An overabundance of free online content means we value it less than ever before, polling shows.
The ructions within newspaper empires Fairfax and News Limited centre on our move to online media. But while the opinion makers have written acres on the subject, it seems the general public is less concerned. Essential Media polling shows that only 25 per cent of us are concerned about the potential death of newspapers.
And our online reading habits show why. Sixty per cent of the population do not take in any daily news. Peter Lewis and the 3Q panel discuss this celebration of ignorance and its future implications.
Peter Lewis ponders whether the Government will be able to win more support once the price on carbon is in place.
The ‘lie’ at the heart of Labor’s carbon tax has assumed legendary status.
Never mind that the realities of the supposed falsehood are highly contestable – Labor’s carbon pricing scheme is arguably not a tax at all – “there will be no carbon tax under the government I lead” has become the iconic political lie of our times.
Its ruthlessly successful exploitation by the Abbott opposition has spawned a political craze in exposing opponents’ lies, in the hope of replicating this highly successful case study in trust-related brand damage.
But what about the Opposition’s penchant for stretching the truth on impacts of the carbon tax?
Peter Lewis spells out how Aussies have little trust in anyone or anything — except maybe the ABC.
Trust is hot property in politics. Everyone wants to claim it while undermining their opponent’s. Broken promises are played hard in the hope of achieving political bingo: irreparable reputational damage.
Labor’s flat-lining polls are widely attributed to Julia Gillard’s ‘trust issues’. Mind you, Tony Abbott isn’t considered to be excelling in the trustworthy stakes either. They barely muster a pass mark between them.
But something even more insidious is beginning to occur, as this week’s Essential Report suggests. Loss of trust is contagious. We’re not just cynical about politicians; we are also losing faith in the institutions that underpin public life.
Read the full article on The Drum.
Peter Lewis dissects a survey which shows some alarming misconceptions about the nature of their own super.
Some recent polling by EMC shows that not only are people underestimating the amount of money they need to retire on, they also have no idea of how much they will have in reality.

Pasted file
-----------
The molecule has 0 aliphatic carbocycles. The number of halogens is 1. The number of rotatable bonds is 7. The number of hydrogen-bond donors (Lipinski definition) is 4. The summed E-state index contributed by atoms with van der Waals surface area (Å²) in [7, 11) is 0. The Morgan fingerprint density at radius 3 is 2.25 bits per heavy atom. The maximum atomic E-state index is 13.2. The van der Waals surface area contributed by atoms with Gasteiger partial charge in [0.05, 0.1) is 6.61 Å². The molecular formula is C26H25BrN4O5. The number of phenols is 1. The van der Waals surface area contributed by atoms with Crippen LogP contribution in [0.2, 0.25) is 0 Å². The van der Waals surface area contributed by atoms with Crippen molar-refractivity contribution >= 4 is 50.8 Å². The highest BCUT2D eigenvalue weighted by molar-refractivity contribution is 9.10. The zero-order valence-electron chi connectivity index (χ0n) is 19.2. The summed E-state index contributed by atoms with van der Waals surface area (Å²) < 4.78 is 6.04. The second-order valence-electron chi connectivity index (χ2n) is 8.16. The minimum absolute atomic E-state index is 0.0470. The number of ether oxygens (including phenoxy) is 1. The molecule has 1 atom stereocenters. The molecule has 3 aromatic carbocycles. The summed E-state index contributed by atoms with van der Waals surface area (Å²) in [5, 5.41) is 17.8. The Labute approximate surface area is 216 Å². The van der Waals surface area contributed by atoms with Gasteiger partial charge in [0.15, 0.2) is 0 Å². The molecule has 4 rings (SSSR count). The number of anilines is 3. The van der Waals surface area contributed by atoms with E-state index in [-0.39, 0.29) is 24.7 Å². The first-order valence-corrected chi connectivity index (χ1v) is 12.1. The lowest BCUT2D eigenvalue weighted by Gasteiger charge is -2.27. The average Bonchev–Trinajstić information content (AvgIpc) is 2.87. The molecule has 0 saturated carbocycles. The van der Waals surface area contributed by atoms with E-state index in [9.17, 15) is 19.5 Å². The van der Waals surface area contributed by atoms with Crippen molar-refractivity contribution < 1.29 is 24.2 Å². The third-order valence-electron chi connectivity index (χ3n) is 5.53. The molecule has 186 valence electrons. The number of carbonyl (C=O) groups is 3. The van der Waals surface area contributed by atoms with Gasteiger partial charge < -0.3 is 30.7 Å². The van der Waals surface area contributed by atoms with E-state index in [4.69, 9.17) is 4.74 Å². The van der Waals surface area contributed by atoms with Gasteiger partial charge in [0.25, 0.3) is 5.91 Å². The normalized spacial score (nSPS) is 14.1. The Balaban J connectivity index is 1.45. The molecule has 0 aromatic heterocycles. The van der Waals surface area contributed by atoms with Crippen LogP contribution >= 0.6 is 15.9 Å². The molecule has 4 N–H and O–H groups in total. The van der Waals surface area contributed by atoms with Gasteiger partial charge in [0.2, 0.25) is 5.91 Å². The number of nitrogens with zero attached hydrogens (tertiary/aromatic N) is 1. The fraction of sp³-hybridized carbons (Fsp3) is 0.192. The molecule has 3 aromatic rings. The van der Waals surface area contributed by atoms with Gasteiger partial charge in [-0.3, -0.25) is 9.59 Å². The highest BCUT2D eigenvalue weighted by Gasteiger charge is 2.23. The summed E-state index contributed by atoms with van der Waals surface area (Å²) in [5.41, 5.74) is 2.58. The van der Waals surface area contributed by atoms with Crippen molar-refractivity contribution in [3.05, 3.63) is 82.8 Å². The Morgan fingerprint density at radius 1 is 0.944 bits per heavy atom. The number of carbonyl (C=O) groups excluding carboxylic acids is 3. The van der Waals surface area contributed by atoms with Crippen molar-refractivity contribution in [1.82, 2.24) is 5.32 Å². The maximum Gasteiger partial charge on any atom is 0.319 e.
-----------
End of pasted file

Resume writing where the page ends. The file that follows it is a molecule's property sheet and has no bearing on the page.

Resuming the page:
However, there is one common factor. Peter Lewis tells 3Q that most people believe their super will not meet their expectations.
EMC Director Peter Lewis runs the ruler over the first six months of polling and comes out wondering where all the bad vibes are coming from. When politics is toxic, he argues, the progressive side of politics loses.
Labor takes pride in being there for those up against hard luck. Targeted financial assistance comes in many forms, whether co-investment to an auto industry being hammered by the two-speed economy, childcare rebates to hard-up families, or the straight cash injection into middle Australian wallets.
It appears there is a new victim of the Australian economy in need of a rescue package: the Coalition voter.
With interest rates, inflation and unemployment all under the 5 per cent threshold, Australia is bucking the global trend in maintaining stability in the face of global unrest. But our polling this week shows only around one third of Australians are prepared to say the economy is performing well.
And while many are unimpressed with Australia’s performance, Coalition voters – and that’s a lot of people these days – are feeling the economic pain more intensely.
Read more on this at the Drum
Jackie Woods says the bosses’ enthusiasm for casual workers is self interest at work.
Australia’s business lobby has donned its loose cotton pants and signed up for yoga. And like many fitness enthusiasts, they can’t stop talking about it. It’s flexibility, flexibility, flexibility.
Profits down, or just not high enough? Penalty rates getting on your nerves? Productivity sluggish? For big business, workplace ‘flexibility’ is the cure-all.
The employer-driven agenda to increase workplace flexibility has led to a rise in casual work arrangements in Australia, a sleeper issue catapulted into the headlines by the ACTU campaign on insecure work.
This has led to some extraordinary claims from business about the social benefits of casual work that follow a few predictable lines of argument.
Read more at the Drum
Wayne Swan delivered last week’s Budget from intensive care. Labor’s vital statistics are waning badly. The prognosis looks terminal.
With limited time ahead of him, it’s time for Swan to confront this burning question: what would Walter White do?
Swan might do well to follow the lead of Walter White, the cancer ridden science teacher in US TV series Breaking Bad who uses his limited time to look after his family’s financial future – by becoming a five-star methamphetamine cook.
The latest Essential Report suggests Swan would do well to cook up some winning policies.